Is Skirting Board Heating Really the Heat of the Future
|Date Added: October 16, 2012 07:24:42 AM|
Earlier this year, a Channel 4 programme entitled Home of the Future examined a completely energy efficient house in an attempt to find out how we will live in the future. The programme showed a refurbishment of a five bedroom house in Sheffield, which included skirting board heating, solar panels and heat pumps. There’s been a debate raging for some years now (when you look around, the first posts referring to skirting board heating start popping up prior to 2010) about just how efficient the heated skirting board actually is.
The statistics claim that it can save as much as 30% off the energy costs associated with the average home: but the price of the heated skirting board unit is assumed to be significantly higher, in most cases, than that of a radiator. So the real question is: does the initial outlay cost of installing skirting board heating devalue the savings your house makes once the installation is complete? It is no secret that energy costs are rising – despite the profits made recently by the major energy companies. So it seems reasonable to suppose that the cost of buying the energy to heat your home will continue to go up as the years roll by.
Currently the cost of installing skirting board heating is less than the cost of under floor heating – another option for homes where traditional radiators won’t do, or where the homeowner is trying to find a more even way of heating a room – but more than the cost of radiators. To some extent this belies the myth that a heated skirting board system is more expensive than it needs to be, or than it is worth – particularly given the relative health of the heat it generates. The skirting board heating system generates what is known as “healthy heat” – that is, heat that does not disturb a large volume of dust and dirt particles from the floor, or from its own heating fins, as it heats the air around it.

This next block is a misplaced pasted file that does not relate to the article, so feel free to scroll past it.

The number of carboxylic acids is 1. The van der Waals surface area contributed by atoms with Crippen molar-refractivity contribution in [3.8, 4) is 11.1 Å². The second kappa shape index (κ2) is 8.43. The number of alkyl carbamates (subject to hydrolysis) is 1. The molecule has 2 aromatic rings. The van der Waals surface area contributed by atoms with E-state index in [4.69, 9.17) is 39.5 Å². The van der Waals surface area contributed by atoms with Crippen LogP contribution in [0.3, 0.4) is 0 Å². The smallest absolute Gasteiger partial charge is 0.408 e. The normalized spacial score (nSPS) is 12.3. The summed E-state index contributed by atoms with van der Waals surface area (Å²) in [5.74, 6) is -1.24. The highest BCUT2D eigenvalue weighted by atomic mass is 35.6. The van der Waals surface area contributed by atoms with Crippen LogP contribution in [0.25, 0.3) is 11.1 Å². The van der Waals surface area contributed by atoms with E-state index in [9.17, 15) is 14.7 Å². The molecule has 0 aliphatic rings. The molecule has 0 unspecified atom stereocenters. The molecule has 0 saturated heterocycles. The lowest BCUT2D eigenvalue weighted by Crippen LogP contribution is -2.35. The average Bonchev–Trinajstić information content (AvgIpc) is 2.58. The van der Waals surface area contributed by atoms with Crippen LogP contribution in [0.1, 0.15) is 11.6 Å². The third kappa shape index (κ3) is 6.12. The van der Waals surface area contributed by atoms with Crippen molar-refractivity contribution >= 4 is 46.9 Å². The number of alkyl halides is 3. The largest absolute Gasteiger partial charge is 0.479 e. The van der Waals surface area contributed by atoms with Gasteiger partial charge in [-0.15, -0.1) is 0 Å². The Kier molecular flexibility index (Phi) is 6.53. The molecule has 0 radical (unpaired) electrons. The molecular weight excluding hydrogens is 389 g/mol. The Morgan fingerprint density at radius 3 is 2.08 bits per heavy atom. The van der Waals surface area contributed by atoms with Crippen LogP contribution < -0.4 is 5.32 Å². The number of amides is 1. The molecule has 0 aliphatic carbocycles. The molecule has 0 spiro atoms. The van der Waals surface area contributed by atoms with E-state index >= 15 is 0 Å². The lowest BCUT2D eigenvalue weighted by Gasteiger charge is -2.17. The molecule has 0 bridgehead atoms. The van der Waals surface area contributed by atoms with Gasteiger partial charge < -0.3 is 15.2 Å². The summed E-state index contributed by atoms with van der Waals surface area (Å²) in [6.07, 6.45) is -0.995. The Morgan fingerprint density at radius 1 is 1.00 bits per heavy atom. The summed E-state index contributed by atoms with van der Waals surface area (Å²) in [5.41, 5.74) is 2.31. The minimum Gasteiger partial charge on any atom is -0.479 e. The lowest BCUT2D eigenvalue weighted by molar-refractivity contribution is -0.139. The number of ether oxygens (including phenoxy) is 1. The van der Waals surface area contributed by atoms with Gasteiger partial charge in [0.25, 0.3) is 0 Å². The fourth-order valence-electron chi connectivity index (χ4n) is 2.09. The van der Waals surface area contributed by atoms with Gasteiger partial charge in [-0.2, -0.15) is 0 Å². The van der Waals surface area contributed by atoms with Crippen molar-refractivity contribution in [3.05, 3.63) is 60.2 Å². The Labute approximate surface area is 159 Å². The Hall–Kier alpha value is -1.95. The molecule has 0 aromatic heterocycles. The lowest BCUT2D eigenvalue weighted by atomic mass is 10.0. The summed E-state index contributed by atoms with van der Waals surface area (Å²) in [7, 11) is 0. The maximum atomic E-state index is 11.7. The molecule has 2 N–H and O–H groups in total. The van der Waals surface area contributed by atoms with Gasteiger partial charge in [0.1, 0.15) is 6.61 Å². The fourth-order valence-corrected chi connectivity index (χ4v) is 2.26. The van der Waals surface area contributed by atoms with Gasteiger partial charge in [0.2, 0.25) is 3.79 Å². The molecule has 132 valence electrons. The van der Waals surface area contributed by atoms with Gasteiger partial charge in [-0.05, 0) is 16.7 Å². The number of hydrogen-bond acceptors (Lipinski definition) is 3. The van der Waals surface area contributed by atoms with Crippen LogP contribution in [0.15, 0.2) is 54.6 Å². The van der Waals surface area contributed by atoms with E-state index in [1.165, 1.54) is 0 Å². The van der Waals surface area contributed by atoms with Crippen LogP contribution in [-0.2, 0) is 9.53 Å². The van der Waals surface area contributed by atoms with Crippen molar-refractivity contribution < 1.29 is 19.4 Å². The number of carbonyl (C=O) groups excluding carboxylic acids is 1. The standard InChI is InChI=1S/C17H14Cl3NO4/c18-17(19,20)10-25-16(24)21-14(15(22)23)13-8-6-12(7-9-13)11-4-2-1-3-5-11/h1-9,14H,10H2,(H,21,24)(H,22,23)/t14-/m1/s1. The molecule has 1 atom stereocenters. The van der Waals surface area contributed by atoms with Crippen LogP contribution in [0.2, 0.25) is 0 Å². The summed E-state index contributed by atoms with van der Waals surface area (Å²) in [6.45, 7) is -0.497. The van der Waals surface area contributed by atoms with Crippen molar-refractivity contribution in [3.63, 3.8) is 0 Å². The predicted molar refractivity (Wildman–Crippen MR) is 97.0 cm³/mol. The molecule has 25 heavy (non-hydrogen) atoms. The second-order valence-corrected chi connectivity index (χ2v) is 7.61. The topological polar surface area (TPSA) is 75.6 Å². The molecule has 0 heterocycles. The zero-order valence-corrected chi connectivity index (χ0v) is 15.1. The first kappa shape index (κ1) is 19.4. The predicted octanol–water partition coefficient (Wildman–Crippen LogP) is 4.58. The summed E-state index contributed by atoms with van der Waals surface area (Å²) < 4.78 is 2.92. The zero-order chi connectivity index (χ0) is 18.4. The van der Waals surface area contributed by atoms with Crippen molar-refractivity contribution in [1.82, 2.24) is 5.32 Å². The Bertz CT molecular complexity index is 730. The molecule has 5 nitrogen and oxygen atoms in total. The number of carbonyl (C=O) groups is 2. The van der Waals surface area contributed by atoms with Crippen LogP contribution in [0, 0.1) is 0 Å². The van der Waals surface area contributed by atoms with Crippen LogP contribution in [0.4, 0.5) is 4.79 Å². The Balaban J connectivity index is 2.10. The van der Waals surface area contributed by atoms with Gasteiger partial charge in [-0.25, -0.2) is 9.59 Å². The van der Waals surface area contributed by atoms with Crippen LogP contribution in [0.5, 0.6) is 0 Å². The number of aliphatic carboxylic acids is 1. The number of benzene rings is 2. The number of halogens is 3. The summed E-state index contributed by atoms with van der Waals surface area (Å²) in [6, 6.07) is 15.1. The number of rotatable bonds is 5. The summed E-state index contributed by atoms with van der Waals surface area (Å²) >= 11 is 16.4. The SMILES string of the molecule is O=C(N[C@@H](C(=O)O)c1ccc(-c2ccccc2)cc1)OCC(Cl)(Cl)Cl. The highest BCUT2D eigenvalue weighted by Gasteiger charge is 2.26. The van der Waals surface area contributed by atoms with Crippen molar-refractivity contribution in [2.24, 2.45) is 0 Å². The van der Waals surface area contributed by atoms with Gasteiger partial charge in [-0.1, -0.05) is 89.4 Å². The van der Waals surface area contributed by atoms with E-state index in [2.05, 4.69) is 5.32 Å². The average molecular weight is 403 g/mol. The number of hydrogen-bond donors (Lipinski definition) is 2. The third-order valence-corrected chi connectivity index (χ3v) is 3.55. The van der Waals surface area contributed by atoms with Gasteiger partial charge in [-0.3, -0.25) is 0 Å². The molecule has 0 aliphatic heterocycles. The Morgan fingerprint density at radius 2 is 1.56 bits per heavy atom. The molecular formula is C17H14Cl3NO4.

This is because the heated skirting board warms air gently – operating at a lower total temperature than the radiator or the under floor heating system. By acting slower, heated skirting boards are less likely to create discrepancies between the temperature of the heated air and the air as yet unheated in the room. Such a lack of distinction means fewer eddies and currents. It is these currents that raise dust particles, bits of dirt and microorganisms (such as bacteria and viruses) from the carpet or the cracks between floorboards.
Over time, the money saved by a household using a skirting board heating system begins to pay off the discrepancy between the price of the heated skirting board and the cost of a radiator system. If heating and energy costs are indeed to carry on rising, then the value of the energy savings made by the heated skirting board system will increase at a faster rate. At the moment, there is a definite issue surrounding all eco-friendly heating. The more efficient the components, the more they cost. This has left a number of homeowners for whom energy efficiency would be of the most immediate benefit, out in the cold. Poorer households, which need direct help to alleviate their heating costs, can’t afford the very equipment that would put a dent in the bills. Even this objection can be called into question, though.
The Government has now officially launched its Green Deal finance scheme, which aims to lend money to people looking to install more eco-friendly heating systems in their home. They can then pay off the cost of the system through future heating bills – the saving amount becomes the payback amount. So is a skirting board heating system really the way of the future? With energy prices on the rise and efficiency required almost at all costs, the answer is a cautious “yes”.
source :- http://efficient-heating-solutions.co.uk/